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No surprise as ARM & IBM find price is bigger concern than security

A worrying insight thrown up by the results of a survey from the IoT Business Index, published this week by The Economist’s Intelligence Unit (EIU), sponsored by ARM and IBM, is that industry professionals are more concerned with pricing than they are about security – with 29% saying that the high cost of IoT infrastructure poses a greater challenge, and just 26% of executives saying that security was their chief IoT concern.

Compared to results from the same poll back in 2013, the main barrier for the IoT according to respondents was their own employees’ lack of skills and knowledge, with 26% citing this reason, and 23% pointing the finger at senior managers’ lack of knowledge and commitment to the IoT. Today, this reason has been knocked down to third place as a concern within the IoT.

This is perhaps a testament to the progression of the IoT within various industries, displaying how senior managers have prioritized learning about the IoT, with results blossoming in the space of just three years. However, the recent media frenzy around cybersecurity attacks, notably the Mirai botnet, will have caused votes for security concerns to rocket in the latest survey, compared to 2013.

Despite this, the majority of respondents are optimistic about the future of the IoT, as 30% of respondents believe the IoT will bring significant impacts to their businesses in the “near future,” although a specific time frame was not specified. A particularly pleasing finding shows that 20% have already seen the IoT have a major impact on their business models.

We always like to politely remind our readers that surveys of this type, commissioned by companies with vested interests in the IoT, will tend to ask leading questions and publish findings which show the development of the market in a good light.

With a healthy sample of 825 senior business people, including 412 C-level execs or board members, the survey should have taken the opportunity to assess more specific hurdles and barriers, from which it could gather extra details on how companies overcame (or not) these setbacks. This last point is an invaluable one for fledgling businesses, but the report lacks the kind of detail that would have made it a valuable teaching document.

Of those respondents who said the IoT has been good for business, 22% said specifically that it “unlocked new revenue opportunities from existing products and services,” while 16% claimed it has enabled them to purse new markets, and 25% said using IoT implementations had “sparked a new wave of innovation thanks to data that gives us better insights.”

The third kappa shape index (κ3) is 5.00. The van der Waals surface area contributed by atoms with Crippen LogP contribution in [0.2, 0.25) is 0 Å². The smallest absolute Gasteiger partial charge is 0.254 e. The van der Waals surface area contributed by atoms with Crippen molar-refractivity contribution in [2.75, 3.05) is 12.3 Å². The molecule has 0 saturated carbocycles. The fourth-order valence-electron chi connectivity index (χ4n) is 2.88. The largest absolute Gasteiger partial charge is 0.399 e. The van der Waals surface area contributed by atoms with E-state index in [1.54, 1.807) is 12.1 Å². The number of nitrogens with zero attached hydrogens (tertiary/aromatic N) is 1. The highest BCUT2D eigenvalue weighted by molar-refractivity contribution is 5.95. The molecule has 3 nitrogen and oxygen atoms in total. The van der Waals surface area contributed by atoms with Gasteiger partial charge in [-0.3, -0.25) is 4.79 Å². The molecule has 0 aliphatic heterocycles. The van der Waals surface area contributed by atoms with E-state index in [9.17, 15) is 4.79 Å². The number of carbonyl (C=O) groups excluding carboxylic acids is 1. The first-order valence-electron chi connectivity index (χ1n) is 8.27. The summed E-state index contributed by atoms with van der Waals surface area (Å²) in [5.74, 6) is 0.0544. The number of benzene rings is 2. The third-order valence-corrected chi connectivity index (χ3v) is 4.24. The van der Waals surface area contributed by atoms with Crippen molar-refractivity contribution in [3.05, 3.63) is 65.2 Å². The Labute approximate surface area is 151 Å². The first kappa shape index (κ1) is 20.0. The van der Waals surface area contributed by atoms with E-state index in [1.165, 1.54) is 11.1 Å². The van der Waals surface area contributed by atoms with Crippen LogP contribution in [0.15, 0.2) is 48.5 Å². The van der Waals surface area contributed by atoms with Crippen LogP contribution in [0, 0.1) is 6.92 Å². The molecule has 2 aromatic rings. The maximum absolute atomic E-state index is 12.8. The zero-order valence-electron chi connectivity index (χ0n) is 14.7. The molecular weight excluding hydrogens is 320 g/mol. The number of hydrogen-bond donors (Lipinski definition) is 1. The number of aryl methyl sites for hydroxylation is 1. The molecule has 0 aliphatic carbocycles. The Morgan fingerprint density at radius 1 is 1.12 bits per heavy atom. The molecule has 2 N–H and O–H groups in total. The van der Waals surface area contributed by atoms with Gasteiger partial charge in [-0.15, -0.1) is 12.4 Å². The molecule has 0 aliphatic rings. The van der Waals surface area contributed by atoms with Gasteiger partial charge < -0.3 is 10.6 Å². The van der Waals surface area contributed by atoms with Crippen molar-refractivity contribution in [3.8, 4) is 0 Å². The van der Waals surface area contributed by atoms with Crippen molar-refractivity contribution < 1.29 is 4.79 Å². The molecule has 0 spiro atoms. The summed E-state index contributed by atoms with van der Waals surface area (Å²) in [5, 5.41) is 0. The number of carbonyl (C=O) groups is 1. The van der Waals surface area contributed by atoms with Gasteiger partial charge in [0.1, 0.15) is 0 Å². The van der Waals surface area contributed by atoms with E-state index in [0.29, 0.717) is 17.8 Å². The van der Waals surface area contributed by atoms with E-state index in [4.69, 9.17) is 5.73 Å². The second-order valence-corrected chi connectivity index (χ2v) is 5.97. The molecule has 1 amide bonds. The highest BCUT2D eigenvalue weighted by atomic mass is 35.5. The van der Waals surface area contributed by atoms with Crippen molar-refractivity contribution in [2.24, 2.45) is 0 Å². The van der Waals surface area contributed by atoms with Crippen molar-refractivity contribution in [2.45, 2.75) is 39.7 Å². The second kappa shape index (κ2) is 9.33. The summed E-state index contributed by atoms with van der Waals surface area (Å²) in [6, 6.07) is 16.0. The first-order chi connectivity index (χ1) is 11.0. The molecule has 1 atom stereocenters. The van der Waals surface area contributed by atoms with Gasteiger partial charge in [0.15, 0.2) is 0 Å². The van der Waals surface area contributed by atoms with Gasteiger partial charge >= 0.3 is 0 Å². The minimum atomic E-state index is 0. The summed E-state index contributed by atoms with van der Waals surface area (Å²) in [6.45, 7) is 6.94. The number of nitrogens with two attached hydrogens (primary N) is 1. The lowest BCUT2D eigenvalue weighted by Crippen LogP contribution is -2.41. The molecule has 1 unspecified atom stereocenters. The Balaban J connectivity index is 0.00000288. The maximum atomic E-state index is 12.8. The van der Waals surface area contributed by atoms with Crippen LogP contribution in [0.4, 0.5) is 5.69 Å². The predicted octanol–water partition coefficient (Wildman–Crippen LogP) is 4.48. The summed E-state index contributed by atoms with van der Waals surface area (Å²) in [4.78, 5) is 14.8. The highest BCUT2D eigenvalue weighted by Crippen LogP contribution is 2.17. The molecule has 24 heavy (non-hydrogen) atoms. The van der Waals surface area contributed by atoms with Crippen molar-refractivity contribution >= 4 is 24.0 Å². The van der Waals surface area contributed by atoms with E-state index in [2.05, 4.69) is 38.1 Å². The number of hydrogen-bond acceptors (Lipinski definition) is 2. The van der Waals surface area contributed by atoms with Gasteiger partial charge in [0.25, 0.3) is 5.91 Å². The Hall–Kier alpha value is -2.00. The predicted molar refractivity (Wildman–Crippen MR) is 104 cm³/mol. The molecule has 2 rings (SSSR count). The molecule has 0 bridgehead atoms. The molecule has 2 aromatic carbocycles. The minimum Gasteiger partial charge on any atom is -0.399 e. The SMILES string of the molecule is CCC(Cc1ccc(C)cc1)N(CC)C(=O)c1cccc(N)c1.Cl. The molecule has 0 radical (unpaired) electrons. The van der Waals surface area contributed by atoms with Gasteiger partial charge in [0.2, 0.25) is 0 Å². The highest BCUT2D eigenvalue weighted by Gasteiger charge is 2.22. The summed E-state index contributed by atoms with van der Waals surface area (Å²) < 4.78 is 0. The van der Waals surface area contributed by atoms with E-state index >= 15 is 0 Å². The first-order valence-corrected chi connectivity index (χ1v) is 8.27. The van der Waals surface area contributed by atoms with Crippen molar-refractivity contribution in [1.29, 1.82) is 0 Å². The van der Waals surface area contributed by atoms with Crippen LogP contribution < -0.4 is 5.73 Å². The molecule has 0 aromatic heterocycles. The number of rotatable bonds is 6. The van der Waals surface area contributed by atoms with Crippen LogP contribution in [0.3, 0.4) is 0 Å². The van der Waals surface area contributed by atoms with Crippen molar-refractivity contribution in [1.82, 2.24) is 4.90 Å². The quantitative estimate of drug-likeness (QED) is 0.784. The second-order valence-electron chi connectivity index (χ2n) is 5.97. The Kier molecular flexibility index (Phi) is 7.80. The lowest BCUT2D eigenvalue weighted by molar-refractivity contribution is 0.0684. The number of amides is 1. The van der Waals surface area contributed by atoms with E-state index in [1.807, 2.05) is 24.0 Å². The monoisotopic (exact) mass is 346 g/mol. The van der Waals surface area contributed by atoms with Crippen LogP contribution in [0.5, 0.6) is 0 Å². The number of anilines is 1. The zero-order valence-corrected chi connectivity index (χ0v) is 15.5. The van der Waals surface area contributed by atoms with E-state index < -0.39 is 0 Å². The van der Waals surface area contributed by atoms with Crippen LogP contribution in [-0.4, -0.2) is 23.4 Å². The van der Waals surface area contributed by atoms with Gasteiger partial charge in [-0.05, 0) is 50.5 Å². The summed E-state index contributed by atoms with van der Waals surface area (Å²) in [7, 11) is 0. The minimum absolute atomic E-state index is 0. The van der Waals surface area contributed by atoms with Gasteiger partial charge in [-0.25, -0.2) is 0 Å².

Over the next three years, 55% of respondents are hopeful that IoT technologies will lead to internal cost savings and/or additional revenue streams.

So how are these industry executives approaching their IoT plans? According to the survey, the top two strategies are neck and neck, with 35% opting to observe and learn from early adopters of IoT technologies, which suggests that companies are being rather cautious in their plans.

We assume the latter group of executives are part of companies with larger budgets, which is another hugely important factor the report has failed to touch on. Executives will understandably be reluctant to give out exact figures for IoT budgets, but a ball park figure of what share of the budget is being allocated to IoT projects would have provided some interesting insights.

A further 35% are bringing in third-party experts and consultants, and 27% are conducting their own market analysis or sponsoring research.

Data management and analysis departments within businesses employing IoT strategies are reaping the most benefits, as 38% of respondents pointed out, followed by products and services with 29% and technology infrastructure management with 27%.

The report gives the example of Daimler as one major company that has successfully adapted its business model to embrace the IoT. Daimler monitors and collects trip data from the 14,000 vehicles in its car2go ride share service, which operates in some 30 cities globally. As a result, car2go CEO, Paul DeLong, told the IoT Business Index that his company now sees itself as “a mobility company, not a car company.”

The Business Index also featured Danish facilities services firm ISS as a prime example, which is just slightly smaller at a market cap of $51bn compared to Daimler’s $76bn. ISS recently started using embedded sensors in the buildings it manages to monitor and analyze the usage of facilities by residents, which creates new advisory services which it can sell to clients.

It adds that this investment by ISS was the largest the company has made in the 115 years of operation. Our view is that talking to smaller companies which don’t have unlimited cash to play with would certainly have produced some far more useful results.

As for the boring demographics, the array of industries in which survey respondents are employed is fairly widespread; 9% agriculture, 9% automotive, 9% construction and real estate, 9% energy and natural resources, 9% financial services, 9% healthcare, 9% IT, 9% manufacturing, 9% outsourced facilities management, 5% retailing, 4% consumer goods, 3% telecommunications, 3% transportation and tourism, 2% logistics and distribution, and 1% infrastructure. Cybersecurity is one notable missing industry from this list.

By region, survey respondents were made up of 30% from North America, 30% from Europe, 30% from Asia Pacific, and 10% from Latin America.

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